Sales hit by bird-flu
Tesco has reported a "significant drop" in sales of poultry following the outbreak of avian influenza (AI) at a Bernard Matthews turkey farm in Suffolk.
The retailer would not confirm reports of a "single digit" percentage drop, but insisted it was "significant".
Asda and Sainsbury's are reporting no change.
Bart Dalla Mura, commercial director of Bernard Matthews, said yesterday the next few days would determine whether consumer confidence remained firm.
He said: "We don't expect a deep consumer reaction so it remains to be seen in the next couple of days.
"It was one shed. There is no sign of any ill health anywhere else and we should just progress on. As far as Defra and everyone else is concerned it is contained."
He added that there was absolutely no risk to human health.
In February H5N1 hit France and sales of poultry fell by 30%.
Dalla Mura said: "It has been contained and we should get on with making sure the UK doesn't react like the French, because there is no need to."
Bernard Matthews has said it is now working towards restocking Holton farm where 159,000 turkeys have been culled.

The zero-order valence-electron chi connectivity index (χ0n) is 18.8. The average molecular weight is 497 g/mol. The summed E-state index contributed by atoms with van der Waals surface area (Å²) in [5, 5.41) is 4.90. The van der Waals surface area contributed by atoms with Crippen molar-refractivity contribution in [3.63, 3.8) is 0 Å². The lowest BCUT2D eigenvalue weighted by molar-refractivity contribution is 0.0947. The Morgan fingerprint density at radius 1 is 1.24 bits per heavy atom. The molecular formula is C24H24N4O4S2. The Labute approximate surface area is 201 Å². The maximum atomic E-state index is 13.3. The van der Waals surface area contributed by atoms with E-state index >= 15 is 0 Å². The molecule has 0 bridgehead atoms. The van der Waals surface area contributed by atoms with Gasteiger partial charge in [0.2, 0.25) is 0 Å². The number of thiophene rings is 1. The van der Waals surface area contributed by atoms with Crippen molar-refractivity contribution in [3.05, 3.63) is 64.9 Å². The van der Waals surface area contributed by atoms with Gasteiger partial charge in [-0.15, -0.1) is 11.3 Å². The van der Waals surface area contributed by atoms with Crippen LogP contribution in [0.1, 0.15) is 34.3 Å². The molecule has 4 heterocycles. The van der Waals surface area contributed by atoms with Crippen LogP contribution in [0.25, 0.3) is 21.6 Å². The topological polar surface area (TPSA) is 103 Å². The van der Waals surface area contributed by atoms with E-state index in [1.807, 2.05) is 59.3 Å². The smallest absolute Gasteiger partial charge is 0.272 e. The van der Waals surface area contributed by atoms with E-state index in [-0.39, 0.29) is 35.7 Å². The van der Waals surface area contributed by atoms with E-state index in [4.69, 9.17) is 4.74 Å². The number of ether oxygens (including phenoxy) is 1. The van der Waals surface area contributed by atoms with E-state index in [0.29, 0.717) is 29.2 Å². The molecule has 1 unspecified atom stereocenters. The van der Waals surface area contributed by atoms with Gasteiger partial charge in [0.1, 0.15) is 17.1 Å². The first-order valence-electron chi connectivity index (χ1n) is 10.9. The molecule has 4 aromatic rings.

Dalla Mura said: "Once it is cleared it will be restocked eventually. As far as we're concerned it's business as usual."
Defra has imposed a 3km protection zone around the farm and a 10km surveillance zone, which means poultry must be kept indoors and not moved. A wider restriction zone covers east Suffolk and south-east Norfolk and requires the isolation of poultry from wild birds and movements of poultry only under license.
A local vet was called to the farm last Tuesday after birds started to fall ill. By Thursday over 800 turkeys had died and Defra was informed. By Saturday the highly pathonogenic H5N1 strain of AI had been confirmed and gas chambers were brought in to destroy all the birds on the farm.
The cull was completed last night and all the carcases have now been taken to an incineration plant in Staffordshire.
An online MTJ poll reveals more than 80% now believe turkey sales will be adversely affected by the outbreak.